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Cadillac plans price hike in the name of exclusivity

The world of luxury goods is indeed a very strange one. This strangeness revolves around the idea that there is such a thing as too cheap. This isn’t because an inexpensive product might be poorly made, but because a low price can make an otherwise appealing product less appealing. This is the unfortunate position Cadillac now believe itself to be in. According to a report in AutoNews, as the brand’s image continues to improve in the areas of reliability and driving dynamics, there is now a worry that the wreath and crest still don’t carry the same prestige as the big German competitors.

The Cadillac CTS has a price about $8,000 lower than the competing BMW 5-Series, but if you tried to explain why to someone who had never heard of either brand (unlikely though that might be), you probably couldn’t do it. But that hasn’t slowed BMW’s sales one bit, and it’s clear that there is a market for cars which are more expensive just for the sake of being more expensive. Cadillac is therefore planning to bump up the price of the CTS following its upcoming redesign for the 2014 model year, thus narrowing the gap between it and its Germans rivals.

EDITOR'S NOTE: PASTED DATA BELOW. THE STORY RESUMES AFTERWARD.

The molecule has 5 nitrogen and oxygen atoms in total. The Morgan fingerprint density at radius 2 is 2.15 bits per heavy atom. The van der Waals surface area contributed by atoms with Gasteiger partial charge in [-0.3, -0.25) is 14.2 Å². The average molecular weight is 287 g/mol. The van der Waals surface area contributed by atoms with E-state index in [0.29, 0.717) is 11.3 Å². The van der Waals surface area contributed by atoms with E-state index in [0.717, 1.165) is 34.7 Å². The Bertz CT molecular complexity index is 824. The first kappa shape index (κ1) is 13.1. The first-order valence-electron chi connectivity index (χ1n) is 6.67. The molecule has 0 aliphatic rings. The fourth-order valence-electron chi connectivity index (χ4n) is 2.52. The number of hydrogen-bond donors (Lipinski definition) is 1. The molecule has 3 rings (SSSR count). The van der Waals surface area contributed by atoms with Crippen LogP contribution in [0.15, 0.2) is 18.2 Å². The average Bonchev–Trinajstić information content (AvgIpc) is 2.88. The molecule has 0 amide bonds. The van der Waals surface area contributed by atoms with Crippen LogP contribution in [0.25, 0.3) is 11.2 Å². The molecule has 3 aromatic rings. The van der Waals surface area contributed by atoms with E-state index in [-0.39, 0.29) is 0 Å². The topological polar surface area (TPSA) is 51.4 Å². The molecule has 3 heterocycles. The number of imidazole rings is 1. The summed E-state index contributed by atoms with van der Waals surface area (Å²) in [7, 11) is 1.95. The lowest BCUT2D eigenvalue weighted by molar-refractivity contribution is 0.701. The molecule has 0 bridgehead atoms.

The price is expected to still be below that of the BMW, but Cadillac’s aim is to narrow the gap. The price difference between their new ATS compact sedan and the competing BMW 3-Series is currently only about $3,400 and this will probably be about the gap which Cadillac will aim for with the new CTS. There is of course the risk of pricing the CTS beyond the prestige of the brand , and Cadillac is certainly in no a position to ask more for any of its cars than BMW does, at least not yet.

There is certainly a logic to all of this, but the CTS already sells well, and one can’t help but wonder if this is being done for all the wrong reasons. The market has, for several years now, been leaning more towards smaller and more fuel-efficient vehicles, and this is bad news for a company like GM, where the high profit margins from the SUV fad had kept them from needing to worry about their bottom line for so long. So is GM hoping to make up for a lack of SUV profits by pumping up the profit margin on their luxury division, or is this actually a good marketing move? We’ll see in 2014.